Since the XI century there are signs of a wooded area called “Sylva aut nemur arbors belli” (Forest or wood of the tree of war).
The town of Martina Franca did assert its rights on the Forest until 1481, when Ferdinand of Aragon (King of Naples), showing kindness to the illustrious Family Acquaviva di Conversano, decided to repay for the damages suffered in the war against the Turks for the defense of Italy, giving the investiture of the feud, including the Forest to Andrea Matteo Acquaviva, Count of Conversano. The Counts of Conversano where very fond of the Forest and they began to lead people to the area: they were mostly farmers and peasants, who cultivated the land. The Conversano family conceded to the people immunities and some advantages, but they did not concede nor rights, or civic privileges, or any form of property.
In order to live in the area, the farmers were allowed to build houses, but with the express prohibition to use any kind of cement lime. This way, as the Conversano family used to say, maybe to scare and oppress the peasants, they could banish people and demolish the house. Actually, this prohibition was due to the fact that, due to a royal law, it was not possible to build houses in that area. By not using lime, in case of direct inspection, it was possible for the Conversano family to break them down quickly, spread all the stones away and rebuild the houses, once the inspection was finished.
The small group of families of the Forest, started feeling the need for a church to honor the cult of religion. So in 1609 the Count of Conversano had the first chapel built and that was the beginning of the Sanctuary .
The person, who mostly supported the development of the Forest was Count Gian Girolamo II Acquaviva. He brought more people and had more houses built and in 1635 he had a villa built for himself. He also wanted and obtained the construction of an oven, a mill and an inn for travellers. He also wanted the construction of a church, dedicated to Saints Cosma and Damiano, with a connecting door to his rooms.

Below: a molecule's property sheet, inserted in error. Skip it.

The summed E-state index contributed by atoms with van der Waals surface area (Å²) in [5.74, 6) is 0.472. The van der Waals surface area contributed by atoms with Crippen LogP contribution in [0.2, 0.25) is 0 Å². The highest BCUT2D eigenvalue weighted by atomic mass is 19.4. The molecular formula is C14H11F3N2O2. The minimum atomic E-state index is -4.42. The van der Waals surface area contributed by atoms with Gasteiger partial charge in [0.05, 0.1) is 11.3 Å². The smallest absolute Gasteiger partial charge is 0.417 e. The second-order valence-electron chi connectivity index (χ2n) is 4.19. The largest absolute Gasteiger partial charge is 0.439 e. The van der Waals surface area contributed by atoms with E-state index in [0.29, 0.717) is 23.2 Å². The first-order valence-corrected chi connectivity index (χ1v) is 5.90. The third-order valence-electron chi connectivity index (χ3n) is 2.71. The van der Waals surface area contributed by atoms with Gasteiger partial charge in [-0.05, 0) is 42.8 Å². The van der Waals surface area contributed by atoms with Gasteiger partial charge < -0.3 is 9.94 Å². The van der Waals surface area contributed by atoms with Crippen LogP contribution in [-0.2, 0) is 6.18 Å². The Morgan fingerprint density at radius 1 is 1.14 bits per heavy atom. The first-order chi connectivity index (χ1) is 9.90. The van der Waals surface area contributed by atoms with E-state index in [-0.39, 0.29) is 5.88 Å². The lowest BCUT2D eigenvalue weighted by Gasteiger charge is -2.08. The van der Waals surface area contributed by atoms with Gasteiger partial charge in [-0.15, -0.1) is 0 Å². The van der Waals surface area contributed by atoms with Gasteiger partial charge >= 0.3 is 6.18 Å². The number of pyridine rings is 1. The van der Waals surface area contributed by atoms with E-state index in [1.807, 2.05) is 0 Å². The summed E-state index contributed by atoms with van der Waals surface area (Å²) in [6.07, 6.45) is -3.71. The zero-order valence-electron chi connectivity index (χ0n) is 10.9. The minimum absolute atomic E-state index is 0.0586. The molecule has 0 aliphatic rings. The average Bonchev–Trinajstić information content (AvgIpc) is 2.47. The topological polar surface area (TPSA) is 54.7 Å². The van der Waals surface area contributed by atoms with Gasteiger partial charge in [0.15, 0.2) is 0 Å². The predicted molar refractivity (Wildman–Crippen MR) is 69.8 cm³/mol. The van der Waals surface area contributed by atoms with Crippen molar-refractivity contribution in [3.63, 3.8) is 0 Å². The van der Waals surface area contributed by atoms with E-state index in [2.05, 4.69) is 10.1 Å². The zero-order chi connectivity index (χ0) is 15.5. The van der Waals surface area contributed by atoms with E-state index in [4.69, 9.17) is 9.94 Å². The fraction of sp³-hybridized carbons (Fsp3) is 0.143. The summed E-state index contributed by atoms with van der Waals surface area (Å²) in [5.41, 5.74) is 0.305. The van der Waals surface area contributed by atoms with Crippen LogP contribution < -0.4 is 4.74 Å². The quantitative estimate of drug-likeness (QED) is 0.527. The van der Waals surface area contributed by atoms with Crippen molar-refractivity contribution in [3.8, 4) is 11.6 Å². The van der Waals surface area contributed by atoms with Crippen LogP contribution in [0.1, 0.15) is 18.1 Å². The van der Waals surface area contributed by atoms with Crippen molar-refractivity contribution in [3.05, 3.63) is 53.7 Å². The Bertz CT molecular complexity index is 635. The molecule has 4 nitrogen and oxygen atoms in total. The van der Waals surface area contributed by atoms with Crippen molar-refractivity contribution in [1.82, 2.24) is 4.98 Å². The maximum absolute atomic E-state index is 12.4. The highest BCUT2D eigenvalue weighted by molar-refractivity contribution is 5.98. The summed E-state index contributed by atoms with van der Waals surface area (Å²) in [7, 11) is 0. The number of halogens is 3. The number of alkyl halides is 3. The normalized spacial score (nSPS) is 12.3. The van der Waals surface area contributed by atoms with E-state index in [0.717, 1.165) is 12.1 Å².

In 1644 the Duke of Martina Franca, who was mostly damaged by the increasing number of farmers moving to the Forest, appealed to the Reign because Count Gian Girolamo, without the consent of the King had built the village in the Forest. The Count Gian Girolamo was asked by the Royal Chamber to submit within twenty days a document, declaring the right, which allowed him to erect the village. As a result, the Count demolished in one night all the houses built, spreading here and there the construction stones and asking people to temporarily go away. The Royal Inspector saw nothing and the appeal was without effect, while people rebuilt their homes, again not using lime.
This is how they used to live in the Forest, until 1797.
The number of inhabitants had meanwhile grown to 3,500, the church of SS. Medici had been enlarged and the first priests, doctors and a lawyer arrived. The thirst for freedom had penetrated the minds and the desire for civil rights became stronger, being in other areas already a reality. In the end, the Forest got its freedom from King Ferdinand IV of Naples in 1797.
During the spring of 1797, King Ferdinand was in region Apulia and a small delegation of the Forest, to the Count disadvantage, asked and obtained a meeting with the King, who listened to the words of the small delegation and was moved by hearing that 3.500 people were living with nor civil rights, or government, or laws, being slaves of a landowner, so he promised the “Decreto Regio”, which was signed on the 27th of May 1797. This document stated that the Forest was free from feudal slavery and it was elevated to a status of Royal City. Count Giulio Antonio Acquaviva , surprised and angry, tried to make an appeal against the document, protesting the King’s excessive benevolence towards the people of the Forest, but it was useless. So suddenly the baronial oppression and the abuse of power stopped, as well as the prohibition of building houses with lime. That’s when Casa D’Amore was built.
Great was the joy of the “People of the Forest” upon receiving the news. In the open air, under a large tree beside the church on June 22, 1797 they held their first parliament; Francesco Lippolis was elected the first mayor and the name for the town was chosen. At first, some proposed that the village was called “Ferdinandina”, as a sign of gratitude towards King Ferdinand, who set them free, but the majority chose to confirm the ancient “Sylva aut nemus Arboris belli”, but giving it a more Italian sound. That’s how Alberobello was born, perhaps in memory of the majestic tree, under which they were gathered together to realize the dream of freedom dreamed for centuries. It was then composed the municipal coat of arms, depicting an old oak tree – a typical plant of the Forest – under which a courageous knight (representing freedom) and a lion (representing the feudal power) struggle for the possession of the tree. On top of the oak two doves flutter, as a symbol of peace and love.